Thursday 09 May 2019

Bible Book:
1 Corinthians

Though you might have ten thousand guardians in Christ, you do not have many fathers. Indeed, in Christ Jesus, I became your father through the Gospel.

1 Corinthians 4:16-17 Thursday 9 May 2019

Psalm: Psalm 124


The tone of this part of Paul’s letter to the Christians in Corinth moves from the reasonable to the bitingly sarcastic to the pastoral. His frustration with them was palpable, we can almost feel it!

Having pointed out that he had been using the term ‘servant’ of himself and of Apollos in order to help them understand that they should not be boasting about their spiritual status, he then puts a straightforward question, "What do you have that you did not receive?" followed by a supplementary question, "And if you received it, why do you boast as if it were not a gift?"

These verses are somewhat complicated by the phrase "Nothing beyond what is written". Some scholars have suggested that this may be a marginal comment from a scribe that later became incorporated into the main text. Or perhaps this was a proverb familiar to those living in Corinth.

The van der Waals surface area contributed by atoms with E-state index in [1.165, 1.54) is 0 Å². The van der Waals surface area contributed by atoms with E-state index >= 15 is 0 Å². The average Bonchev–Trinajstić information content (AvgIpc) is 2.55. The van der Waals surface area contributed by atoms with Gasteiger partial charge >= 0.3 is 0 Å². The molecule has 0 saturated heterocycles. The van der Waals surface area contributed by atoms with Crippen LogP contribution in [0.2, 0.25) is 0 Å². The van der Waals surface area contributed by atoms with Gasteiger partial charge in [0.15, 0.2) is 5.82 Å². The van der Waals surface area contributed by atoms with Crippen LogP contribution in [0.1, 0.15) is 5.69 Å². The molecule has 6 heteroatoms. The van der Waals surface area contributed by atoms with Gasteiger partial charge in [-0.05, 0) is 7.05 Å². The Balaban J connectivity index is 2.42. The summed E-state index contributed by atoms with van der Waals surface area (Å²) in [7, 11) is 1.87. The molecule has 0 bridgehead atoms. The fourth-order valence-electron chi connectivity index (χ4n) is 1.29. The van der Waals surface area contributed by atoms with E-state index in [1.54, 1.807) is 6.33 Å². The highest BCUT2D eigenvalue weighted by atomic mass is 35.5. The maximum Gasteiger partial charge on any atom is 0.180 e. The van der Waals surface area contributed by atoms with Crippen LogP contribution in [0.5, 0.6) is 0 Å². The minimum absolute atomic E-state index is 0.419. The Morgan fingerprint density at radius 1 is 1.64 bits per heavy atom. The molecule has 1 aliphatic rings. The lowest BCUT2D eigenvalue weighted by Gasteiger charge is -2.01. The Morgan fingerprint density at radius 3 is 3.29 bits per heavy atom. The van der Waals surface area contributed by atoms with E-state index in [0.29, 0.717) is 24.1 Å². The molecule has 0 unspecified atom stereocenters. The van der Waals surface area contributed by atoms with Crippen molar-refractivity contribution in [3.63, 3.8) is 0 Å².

Scathingly, Paul contrasted his situation and that of Apollos with how the Christians in Corinth seemed to view themselves – while he and Apollos were belittles, ridiculed and in dire circumstances, these new Christians had become as king. What they had received had made them feel superior to others rather than humbled. And clearly this was not how it should be!

But quickly Paul changed his tune: he was their father in Christ (v. 15), he had brought them to life in Christ and his love for them was indisputable. Paul referred to guardians, of whom there might be many. Guardians, in Corinthian society, were trusted, perhaps older, slaves whose duty it was to take a child to school, to care for him, to nurture him to adulthood. A very significant role, but not that of a father; a child had only one father. The Corinthians would have got the message – Paul was their father in God; he was the one who had established in them the foundation of their faith as only a father was able.


To Ponder:

  • It is said that St Augustine saw the whole doctrine of grace in Paul’s question "What do you have that you did not receive?" What do you think?
  • Reflect on a time (or times!) when you have felt very angry with and frustrated by those you are trying to nurture in the Christian way. Which works best: reasonableness, anger or love?
  • And which works best with you when you go somewhat astray (as we all do)?
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